For those who missed the marvelous windows of Buck House at 1318 Madison Avenue, which delighted strollers for 11 years until the brick-and-mortar uptown emporium closed in 2012, NYC artist and antiques gallery owner Deborah Buck has relocated her witty window dioramas—first to the Internet, and now into a recently released book. The Windows of Buck House: Fabulous Fictional Females (Acanthus) is a hoot, dazzling and impressive.
Each window, the author-artist writes in the preface, was designed to be an environment, a poem, a musing on color and form, and a celebration of fierce, daring, trailblazing women.
Buck, an incredibly imaginative MFA artist and designer whose current projects include designing and restoring a large modernist residence in Sagaponack, serves on the faculty of the School of Visual Arts and is a board member of the Pratt Institute. This book, her third, illustrates her eclectic, eccentric and elegantly distinctive designs—and great sense of humor.
The 6-by-6-foot streetfront windows were a series of bimonthly theatrically inspired art scenes; carefully curated and crafted vignettes intended to whet the appetite for what was inside the store. Beautifully photographed in color by Jaka Vinšek—both as windows and in close detail to show off the accessories—the book arranges its 22 feisty females into four categories: artists, businesswomen, scientists and explorers. Each woman gets not only an elaborate stage set, but space for an autobiographical narrative full of moxie on the facing page. (Epigraphs from real-life characters round out the visual fun.)
The women’s names give an idea of what Buck is all about, featuring a whimsical design collection that enhances each character’s profession and also reflects the time period. Under artists, there’s Velocity La Rue, Automobile Designer and Stella Stitch, into Fashion and Fabric. Businesswomen include A. Muse (on the book’s cover), Goldy Banks, Investment Banker, Belmont Blue, Jockey and Anna Force, Ad Executive. Scientists are represented by Dawn Geary and Clockmaker. Featured explorers include Eureka Miner, from Utah, and Alexandria Tombs, an Egyptologist from the Valley of the Kings. The more she kept at the idea, Buck says, the more “outrageous” the characters became, and the more her team rose to the fun and the challenge: “No detail was too silly or small.” Props were found, props were made. The final product is a visual feast. Bon appétit.
* * *
Designs for Living: Houses by Robert A.M. Stern Architects (Monacelli) boasts an interesting claim to fame: not one of the projects in this good-looking, hefty book—including three on The East End—was designed by Bob Stern himself. So while the 15 houses featured in the book’s gorgeous photos (by Peter Aaron, et al.) and floor plans constitute a tribute to the master, they also serve as an example of creative influence. The book marks the first time the work of the four partners who lead the residential practice division at RAMSA—Roger H. Seifter (RS), Randy L. Correll (RC), Grant F. Marani (GM) and Gary L. Brewer (GB)—have been included in a book. In an engaging, frank and accessible introductory essay, the men join Pulitzer Prize-winning architectural critic and educator Paul Goldberger to discuss their take on the firm and their own individual contributions.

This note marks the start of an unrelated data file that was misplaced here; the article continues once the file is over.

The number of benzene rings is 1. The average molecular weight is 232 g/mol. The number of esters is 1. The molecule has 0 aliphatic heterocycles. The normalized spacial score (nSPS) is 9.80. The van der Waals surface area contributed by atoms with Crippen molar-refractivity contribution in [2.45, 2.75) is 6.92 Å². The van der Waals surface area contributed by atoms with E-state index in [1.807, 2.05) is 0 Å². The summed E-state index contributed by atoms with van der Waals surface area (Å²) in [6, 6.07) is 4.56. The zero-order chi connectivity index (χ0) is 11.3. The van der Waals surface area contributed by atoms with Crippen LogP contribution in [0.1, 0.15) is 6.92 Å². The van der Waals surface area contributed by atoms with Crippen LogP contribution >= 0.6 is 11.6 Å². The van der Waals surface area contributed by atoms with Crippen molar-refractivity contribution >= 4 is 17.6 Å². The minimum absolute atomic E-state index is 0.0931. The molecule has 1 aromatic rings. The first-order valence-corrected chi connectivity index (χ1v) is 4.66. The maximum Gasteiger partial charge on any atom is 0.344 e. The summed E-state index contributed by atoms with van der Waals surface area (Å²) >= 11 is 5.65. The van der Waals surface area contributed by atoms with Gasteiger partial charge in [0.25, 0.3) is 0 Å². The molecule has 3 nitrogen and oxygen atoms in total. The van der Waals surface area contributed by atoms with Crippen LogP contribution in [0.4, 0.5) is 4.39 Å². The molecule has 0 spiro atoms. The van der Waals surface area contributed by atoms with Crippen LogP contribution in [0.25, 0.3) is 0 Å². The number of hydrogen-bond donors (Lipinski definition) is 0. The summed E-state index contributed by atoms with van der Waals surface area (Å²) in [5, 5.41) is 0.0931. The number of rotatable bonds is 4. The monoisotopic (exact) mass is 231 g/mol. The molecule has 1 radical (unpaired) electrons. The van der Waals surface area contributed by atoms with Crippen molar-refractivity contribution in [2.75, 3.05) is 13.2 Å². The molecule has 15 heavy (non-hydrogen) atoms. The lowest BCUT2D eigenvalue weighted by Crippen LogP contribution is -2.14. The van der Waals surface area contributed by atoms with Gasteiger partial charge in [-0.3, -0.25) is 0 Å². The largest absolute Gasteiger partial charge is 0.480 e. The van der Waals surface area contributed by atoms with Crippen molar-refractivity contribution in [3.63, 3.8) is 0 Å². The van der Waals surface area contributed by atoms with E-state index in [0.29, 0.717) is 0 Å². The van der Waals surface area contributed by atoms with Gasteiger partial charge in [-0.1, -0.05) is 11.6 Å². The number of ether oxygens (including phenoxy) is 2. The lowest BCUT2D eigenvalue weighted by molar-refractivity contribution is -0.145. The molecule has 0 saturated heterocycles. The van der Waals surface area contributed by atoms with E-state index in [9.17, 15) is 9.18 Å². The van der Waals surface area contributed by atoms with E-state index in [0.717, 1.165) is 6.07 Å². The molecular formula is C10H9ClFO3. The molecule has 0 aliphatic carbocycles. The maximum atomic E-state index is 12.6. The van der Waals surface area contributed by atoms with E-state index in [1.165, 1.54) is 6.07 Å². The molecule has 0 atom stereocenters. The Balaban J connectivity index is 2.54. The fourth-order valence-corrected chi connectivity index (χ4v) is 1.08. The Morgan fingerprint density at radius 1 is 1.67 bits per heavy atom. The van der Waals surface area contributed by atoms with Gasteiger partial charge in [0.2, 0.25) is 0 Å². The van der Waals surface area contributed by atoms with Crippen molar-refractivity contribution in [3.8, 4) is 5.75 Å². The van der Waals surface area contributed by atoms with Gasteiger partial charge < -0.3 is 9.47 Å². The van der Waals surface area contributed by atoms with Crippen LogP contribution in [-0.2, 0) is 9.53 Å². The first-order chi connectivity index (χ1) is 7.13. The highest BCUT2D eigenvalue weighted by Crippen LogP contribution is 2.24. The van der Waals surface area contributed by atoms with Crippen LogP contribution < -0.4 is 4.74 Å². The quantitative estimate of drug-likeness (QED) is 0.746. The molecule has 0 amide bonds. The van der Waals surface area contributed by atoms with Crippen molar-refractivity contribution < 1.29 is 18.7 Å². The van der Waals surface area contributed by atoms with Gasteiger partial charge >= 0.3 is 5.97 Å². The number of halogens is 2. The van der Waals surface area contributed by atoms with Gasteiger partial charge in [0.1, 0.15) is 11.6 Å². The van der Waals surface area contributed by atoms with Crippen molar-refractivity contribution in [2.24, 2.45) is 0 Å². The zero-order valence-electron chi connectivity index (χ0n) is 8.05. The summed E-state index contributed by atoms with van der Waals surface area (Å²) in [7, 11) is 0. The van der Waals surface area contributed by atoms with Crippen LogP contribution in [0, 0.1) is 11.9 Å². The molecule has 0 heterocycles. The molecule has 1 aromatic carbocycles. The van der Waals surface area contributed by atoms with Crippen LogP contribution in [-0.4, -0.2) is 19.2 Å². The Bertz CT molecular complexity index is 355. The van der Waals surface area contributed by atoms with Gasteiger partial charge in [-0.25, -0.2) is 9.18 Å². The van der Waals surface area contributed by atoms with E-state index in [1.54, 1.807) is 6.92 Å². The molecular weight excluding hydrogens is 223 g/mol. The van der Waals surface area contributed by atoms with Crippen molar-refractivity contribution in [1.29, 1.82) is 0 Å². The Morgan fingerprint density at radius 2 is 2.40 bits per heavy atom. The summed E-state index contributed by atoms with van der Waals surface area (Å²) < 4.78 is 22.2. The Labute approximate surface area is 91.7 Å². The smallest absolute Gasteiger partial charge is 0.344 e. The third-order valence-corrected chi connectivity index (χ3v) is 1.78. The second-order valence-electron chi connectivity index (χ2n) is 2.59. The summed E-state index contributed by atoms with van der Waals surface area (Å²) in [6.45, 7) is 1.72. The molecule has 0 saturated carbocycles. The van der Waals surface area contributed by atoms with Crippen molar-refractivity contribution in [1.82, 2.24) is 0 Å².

In conversation, they note common themes: clients’ requests for traditional, regional style, only bigger (with more windows)—but never “mansion-y.” The houses, all designed within the last ten years, illustrate the firm’s knowledge of “vernacular architectural heritage” particular to a region, honoring the past and the environment but meeting contemporary desires—no postmodernism for them. The three featured East End houses are The House on Hook Pond, The House on
Georgica Cove and a residence in East Quogue. Each could be said to be a variation on the traditional Hamptons shingle-style
The Hook Pond house, the one-story home of Claus and Helen Hoie for 62 years, was bought by a client who was determined to preserve the Hoie spirit and character. As part of the renovation, rooms were changed around. New wings and a second story were added, as well as a raised pool surrounded by stainless steel pickets. Hoie’s artwork is featured throughout.
The Georgica Cove house, though observant of the clients’ wishes for more room and luxury, seems beautifully responsive to its setting, including interiors designed in monochromatic, muted sea and beach colors. The last house in the book, an “unusual creative challenge” located in East Quogue, sits between the Atlantic Ocean and Shinnecock Bay and is inspired by the historic Newport Casino of the firm McKim, Mead & White.
So many houses today, Goldberger observes, suffer from mediocre, generic shingle-style uniformity. Not these!